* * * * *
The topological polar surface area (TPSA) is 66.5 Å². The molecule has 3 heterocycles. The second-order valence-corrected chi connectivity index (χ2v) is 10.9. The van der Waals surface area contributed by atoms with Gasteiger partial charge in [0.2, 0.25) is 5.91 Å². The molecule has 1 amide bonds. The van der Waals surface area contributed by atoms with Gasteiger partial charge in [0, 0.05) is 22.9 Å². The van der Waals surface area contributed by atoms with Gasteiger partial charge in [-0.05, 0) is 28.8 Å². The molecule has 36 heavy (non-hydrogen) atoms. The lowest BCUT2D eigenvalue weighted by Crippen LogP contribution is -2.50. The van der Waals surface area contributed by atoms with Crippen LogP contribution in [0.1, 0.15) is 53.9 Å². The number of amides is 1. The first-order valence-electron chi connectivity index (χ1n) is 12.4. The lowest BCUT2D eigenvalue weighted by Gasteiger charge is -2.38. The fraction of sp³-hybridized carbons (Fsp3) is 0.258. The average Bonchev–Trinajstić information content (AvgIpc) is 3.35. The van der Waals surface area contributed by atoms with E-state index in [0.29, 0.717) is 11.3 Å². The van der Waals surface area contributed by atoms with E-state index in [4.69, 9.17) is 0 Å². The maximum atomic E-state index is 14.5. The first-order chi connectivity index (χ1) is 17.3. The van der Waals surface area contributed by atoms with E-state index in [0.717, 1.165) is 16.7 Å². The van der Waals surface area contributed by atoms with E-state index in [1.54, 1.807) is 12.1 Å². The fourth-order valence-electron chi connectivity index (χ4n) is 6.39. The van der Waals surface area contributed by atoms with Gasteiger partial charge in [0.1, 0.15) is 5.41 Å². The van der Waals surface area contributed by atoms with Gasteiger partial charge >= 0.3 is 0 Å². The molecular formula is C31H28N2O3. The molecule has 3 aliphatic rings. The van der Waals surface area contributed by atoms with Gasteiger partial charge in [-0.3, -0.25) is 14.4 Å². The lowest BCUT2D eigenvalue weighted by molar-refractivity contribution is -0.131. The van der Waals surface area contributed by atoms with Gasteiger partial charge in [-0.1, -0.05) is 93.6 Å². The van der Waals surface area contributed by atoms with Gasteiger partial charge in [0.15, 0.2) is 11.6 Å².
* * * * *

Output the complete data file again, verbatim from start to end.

The topological polar surface area (TPSA) is 66.5 Å². The molecule has 3 heterocycles. The second-order valence-corrected chi connectivity index (χ2v) is 10.9. The van der Waals surface area contributed by atoms with Gasteiger partial charge in [0.2, 0.25) is 5.91 Å². The molecule has 1 amide bonds. The van der Waals surface area contributed by atoms with Gasteiger partial charge in [0, 0.05) is 22.9 Å². The van der Waals surface area contributed by atoms with Gasteiger partial charge in [-0.05, 0) is 28.8 Å². The molecule has 36 heavy (non-hydrogen) atoms. The lowest BCUT2D eigenvalue weighted by Crippen LogP contribution is -2.50. The van der Waals surface area contributed by atoms with Crippen LogP contribution in [0.1, 0.15) is 53.9 Å². The number of amides is 1. The first-order valence-electron chi connectivity index (χ1n) is 12.4. The lowest BCUT2D eigenvalue weighted by Gasteiger charge is -2.38. The fraction of sp³-hybridized carbons (Fsp3) is 0.258. The average Bonchev–Trinajstić information content (AvgIpc) is 3.35. The van der Waals surface area contributed by atoms with E-state index in [0.29, 0.717) is 11.3 Å². The van der Waals surface area contributed by atoms with E-state index in [4.69, 9.17) is 0 Å². The maximum atomic E-state index is 14.5. The first-order chi connectivity index (χ1) is 17.3. The van der Waals surface area contributed by atoms with E-state index in [0.717, 1.165) is 16.7 Å². The van der Waals surface area contributed by atoms with E-state index in [1.54, 1.807) is 12.1 Å². The fourth-order valence-electron chi connectivity index (χ4n) is 6.39. The van der Waals surface area contributed by atoms with Gasteiger partial charge in [0.1, 0.15) is 5.41 Å². The van der Waals surface area contributed by atoms with Gasteiger partial charge >= 0.3 is 0 Å². The molecular formula is C31H28N2O3. The molecule has 3 aliphatic rings. The van der Waals surface area contributed by atoms with Gasteiger partial charge in [-0.3, -0.25) is 14.4 Å². The lowest BCUT2D eigenvalue weighted by molar-refractivity contribution is -0.131. The van der Waals surface area contributed by atoms with Gasteiger partial charge in [-0.1, -0.05) is 93.6 Å². The van der Waals surface area contributed by atoms with Gasteiger partial charge in [0.15, 0.2) is 11.6 Å².